The name Etna originated from the Phoenician word attuna meaning "furnace" or "chimney".
Mount Etna is an active stratovolcano on the east coast of Sicily, Italy, in the Province of Catania, between Messina and Catania. It lies above the convergent plate margin between the African Plate and the Eurasian
Elevation: 3,350 m
Prominence: 3,329 m
Area: 1,190 km²
Province: Province of Catania
Mountain range: Nebrodi
The Catanian townspeople dug a channel that drained lava away from their homes, but when the diverted lava threatened the village of Paterno, the inhabitants of that community drove away the Catanians and forced them to abandon their efforts. An eruption in 1775 produced large lahars when hot material melted snow and ice on the summit, and an extremely violent eruption in 1852 produced more than 2 billion cubic feet of lava and covered more than three square miles of the volcano's flanks in lava flows.
Before 2001, Mount Etna erupted at an average of once every 1.7 years. Since 2001, a period of higher activity has kept the volcano more active; there have been eruptions every year since except in 2007.
The Parco dell’Etna (Etna Park) was established as a Regional Nature Park by Decree of the President of the Sicilian Regional Authority in May 1987. The property includes part of this Park, comprising the zone defined as an integral reserve. In addition, nine Natura 2000 sites overlap the property to various degrees, providing additional protection for 77% of the area under European legislation.
The management of the property is coordinated by Ente Parco dell’ Etna, established as the managing authority of Etna Park by Decree of the President of the Sicilian Regional Authority in May 1987, working in close cooperation with the Regional Authority of State Forests and the Regional Corps of Forest Rangers (Corpo Forestale). Management is guided by a long-term management plan and Triennial Intervention Programmes.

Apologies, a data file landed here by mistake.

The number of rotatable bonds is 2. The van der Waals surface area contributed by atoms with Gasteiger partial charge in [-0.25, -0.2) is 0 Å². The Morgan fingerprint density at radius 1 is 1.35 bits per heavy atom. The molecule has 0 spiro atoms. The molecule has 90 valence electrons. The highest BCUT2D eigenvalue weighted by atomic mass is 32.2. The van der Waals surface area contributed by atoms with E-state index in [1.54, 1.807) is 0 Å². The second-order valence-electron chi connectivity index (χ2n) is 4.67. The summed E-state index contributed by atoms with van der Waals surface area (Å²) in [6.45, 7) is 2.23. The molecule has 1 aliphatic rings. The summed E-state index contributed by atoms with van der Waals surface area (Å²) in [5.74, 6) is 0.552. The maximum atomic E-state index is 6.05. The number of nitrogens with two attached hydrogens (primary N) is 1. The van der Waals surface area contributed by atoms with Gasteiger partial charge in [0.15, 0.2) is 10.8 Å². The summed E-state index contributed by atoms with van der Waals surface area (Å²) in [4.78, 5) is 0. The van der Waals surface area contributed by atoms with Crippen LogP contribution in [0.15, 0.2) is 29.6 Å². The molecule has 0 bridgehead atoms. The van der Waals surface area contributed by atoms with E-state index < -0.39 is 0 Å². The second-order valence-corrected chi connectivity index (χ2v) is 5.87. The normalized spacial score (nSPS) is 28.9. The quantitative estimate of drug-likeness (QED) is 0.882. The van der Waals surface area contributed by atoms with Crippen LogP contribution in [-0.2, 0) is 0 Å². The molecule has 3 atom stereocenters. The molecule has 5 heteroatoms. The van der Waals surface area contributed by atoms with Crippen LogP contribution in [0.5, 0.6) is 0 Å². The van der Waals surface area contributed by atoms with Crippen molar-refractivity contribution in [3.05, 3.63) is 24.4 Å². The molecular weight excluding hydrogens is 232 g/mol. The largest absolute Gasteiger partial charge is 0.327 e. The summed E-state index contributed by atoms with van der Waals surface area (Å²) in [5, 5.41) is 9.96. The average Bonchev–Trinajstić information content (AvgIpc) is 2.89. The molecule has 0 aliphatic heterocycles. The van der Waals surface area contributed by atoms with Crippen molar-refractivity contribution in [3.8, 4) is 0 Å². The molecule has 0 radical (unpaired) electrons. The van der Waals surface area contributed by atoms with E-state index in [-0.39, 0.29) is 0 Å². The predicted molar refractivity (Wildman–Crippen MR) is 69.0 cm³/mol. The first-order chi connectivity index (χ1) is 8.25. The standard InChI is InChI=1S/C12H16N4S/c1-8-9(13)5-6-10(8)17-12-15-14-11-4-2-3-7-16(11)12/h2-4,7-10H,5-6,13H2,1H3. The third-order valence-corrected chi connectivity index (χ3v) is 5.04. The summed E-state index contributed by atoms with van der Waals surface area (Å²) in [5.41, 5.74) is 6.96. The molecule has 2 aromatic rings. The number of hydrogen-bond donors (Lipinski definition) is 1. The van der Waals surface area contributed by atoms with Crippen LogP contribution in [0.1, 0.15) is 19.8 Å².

At the base, the mountain is mostly occupied by crops, especially citrus (up until 500 meter high).
Once, the lower slopes of the volcano were occupied by carob and wild olive, but in recent times these were replaced.
At higher altitudes (600 - 1000m above sea level) the vegetation was at a time characterized by forests of holm oak (Quercus ilex).
Today these forests almost completely disappeared due to anthropogenic influence.
They were substituted by vineyards, olive trees, almonds and pistachios on the western side and hazel on the northern side.
On the eastern side one can find forests of Turkey oak (Quercus cerris). Above these forests there are black pines, for example the pine forests of Serra la Nave.
Above the 1500 meter mark, pine trees as well as beech trees (Fagus sylvatica) can be found.
In some areas, especially on the eastern side there are trees of Etna birch (Betula aetnensis), considered by some endemic to Mount Etna.
Mount Etna broom Genista aetnensis
Broom is first thing to grow after each eruption
The terminal branches have a tendency to droop and weep.
From mid to late summer is produces an abundance of sweetly fragrant pea shaped yellow flowers.
Young plants are typical of brooms but as they age the shrubs develop into small trees with a greenish bark.
Genista aetnensis or Mount Etna Broom is a large shrub or small tree endemic to the island of Sicily, in Italy.